Based on a novel by Noir mainstay James Cain (Double Indemnity, The Postman Always Rings Twice), producer Jerry Wald and screenwriter Ranald MacDougall (along with at least five other writers) removed the sex, changed Mildred into their vision of a plaster saint, and added a more satisfying climax. Over the objections of Director Michael Curtiz (Casablanca, The Adventures of Robin Hood), fading star Joan Crawford was given the part of Mildred, the first in a long line of self-parodying roles she played for Warner.
The film begins with a murder, and Mildred’s attempt to cover it up. She is soon sitting in a police station recounting the unhappy events that led to that unavoidable murder. Unfortunately for the viewer, it’s obvious that Mildred isn’t covering for herself, and her attempt to frame a “friend” lets another suspect off the hook. Within a few minutes, the candidates are narrowed to two, and a death makes that one. I watched this film for the first time on DVD with my wife and a friend, and, at the same moment, all three of us identified the murderer as well as everything that was going to happen for the next 90 minutes. That’s not a good thing, not when the film is pretending to be a mystery.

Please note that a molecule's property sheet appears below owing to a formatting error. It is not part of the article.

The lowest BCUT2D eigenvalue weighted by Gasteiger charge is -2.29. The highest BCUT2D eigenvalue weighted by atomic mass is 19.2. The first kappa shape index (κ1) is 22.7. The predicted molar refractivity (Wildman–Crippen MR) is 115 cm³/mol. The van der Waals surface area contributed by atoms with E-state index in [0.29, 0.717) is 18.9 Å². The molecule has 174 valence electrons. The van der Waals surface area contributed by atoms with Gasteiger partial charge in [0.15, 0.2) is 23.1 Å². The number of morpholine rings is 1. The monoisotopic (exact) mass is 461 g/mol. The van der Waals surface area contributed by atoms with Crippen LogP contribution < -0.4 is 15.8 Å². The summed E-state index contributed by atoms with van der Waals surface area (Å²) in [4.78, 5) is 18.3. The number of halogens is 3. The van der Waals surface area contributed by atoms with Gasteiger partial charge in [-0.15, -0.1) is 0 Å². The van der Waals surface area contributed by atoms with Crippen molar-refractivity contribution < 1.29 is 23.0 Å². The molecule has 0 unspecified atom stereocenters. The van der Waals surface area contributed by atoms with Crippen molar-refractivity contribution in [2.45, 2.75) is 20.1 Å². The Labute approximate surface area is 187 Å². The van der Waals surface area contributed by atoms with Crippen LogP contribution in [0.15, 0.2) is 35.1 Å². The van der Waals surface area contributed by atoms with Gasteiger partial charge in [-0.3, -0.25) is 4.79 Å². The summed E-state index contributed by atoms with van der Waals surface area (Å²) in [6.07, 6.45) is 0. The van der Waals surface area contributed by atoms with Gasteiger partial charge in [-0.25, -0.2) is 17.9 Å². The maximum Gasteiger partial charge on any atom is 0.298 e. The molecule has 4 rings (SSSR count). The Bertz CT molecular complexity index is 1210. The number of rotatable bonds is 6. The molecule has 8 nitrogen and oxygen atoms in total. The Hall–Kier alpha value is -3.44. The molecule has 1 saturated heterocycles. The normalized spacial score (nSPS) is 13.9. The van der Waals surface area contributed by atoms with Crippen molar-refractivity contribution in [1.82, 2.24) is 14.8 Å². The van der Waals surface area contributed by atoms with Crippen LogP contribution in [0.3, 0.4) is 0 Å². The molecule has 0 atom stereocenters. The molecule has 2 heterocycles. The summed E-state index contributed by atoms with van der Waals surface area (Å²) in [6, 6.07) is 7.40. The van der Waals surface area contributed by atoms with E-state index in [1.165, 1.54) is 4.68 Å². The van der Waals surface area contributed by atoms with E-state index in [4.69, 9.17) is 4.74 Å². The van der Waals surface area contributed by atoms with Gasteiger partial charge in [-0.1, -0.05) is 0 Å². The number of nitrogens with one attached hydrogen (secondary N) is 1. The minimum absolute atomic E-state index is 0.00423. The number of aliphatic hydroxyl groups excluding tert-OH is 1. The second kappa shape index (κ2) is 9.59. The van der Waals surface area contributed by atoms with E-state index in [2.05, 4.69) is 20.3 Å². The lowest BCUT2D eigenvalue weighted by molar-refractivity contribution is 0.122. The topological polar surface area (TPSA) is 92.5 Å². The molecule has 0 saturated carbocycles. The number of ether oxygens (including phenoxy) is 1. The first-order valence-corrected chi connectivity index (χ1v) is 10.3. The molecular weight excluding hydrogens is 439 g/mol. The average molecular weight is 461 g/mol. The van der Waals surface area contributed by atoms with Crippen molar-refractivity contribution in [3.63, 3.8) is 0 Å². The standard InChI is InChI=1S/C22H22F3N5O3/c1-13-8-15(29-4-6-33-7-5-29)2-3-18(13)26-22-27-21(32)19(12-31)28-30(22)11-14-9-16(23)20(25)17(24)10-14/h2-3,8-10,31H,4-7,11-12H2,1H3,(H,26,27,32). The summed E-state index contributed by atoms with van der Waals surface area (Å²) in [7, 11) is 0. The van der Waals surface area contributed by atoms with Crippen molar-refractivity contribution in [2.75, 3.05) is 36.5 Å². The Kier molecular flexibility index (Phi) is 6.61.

So there’s nothing to do but follow Mildred as she steps exactly where we knew she would. That could be forgiven if Mildred were likable. And here is where it all falls apart. You see, she’s supposed to be. Everything in the film, every angle, every shadow and pillar of light, and every musical theme, points to her nobility. The film is structured around the saintliness of Mildred. But she’s no saint; she’s just creepy. She discards her unpleasant husband without emotion. She tells her daughter not to worry, that the break-up wasn’t due to his adultery, but because of the daughter’s dress; I’m reasonably certain that it’s a bad idea to blame a divorce on the children, at least when talking to the children. Instead of teaching her vile daughter (and she is vile—no child outside of a horror movie is worse) that money isn’t everything and that all people have value, she hides that she has to work as a waitress and hires a slave.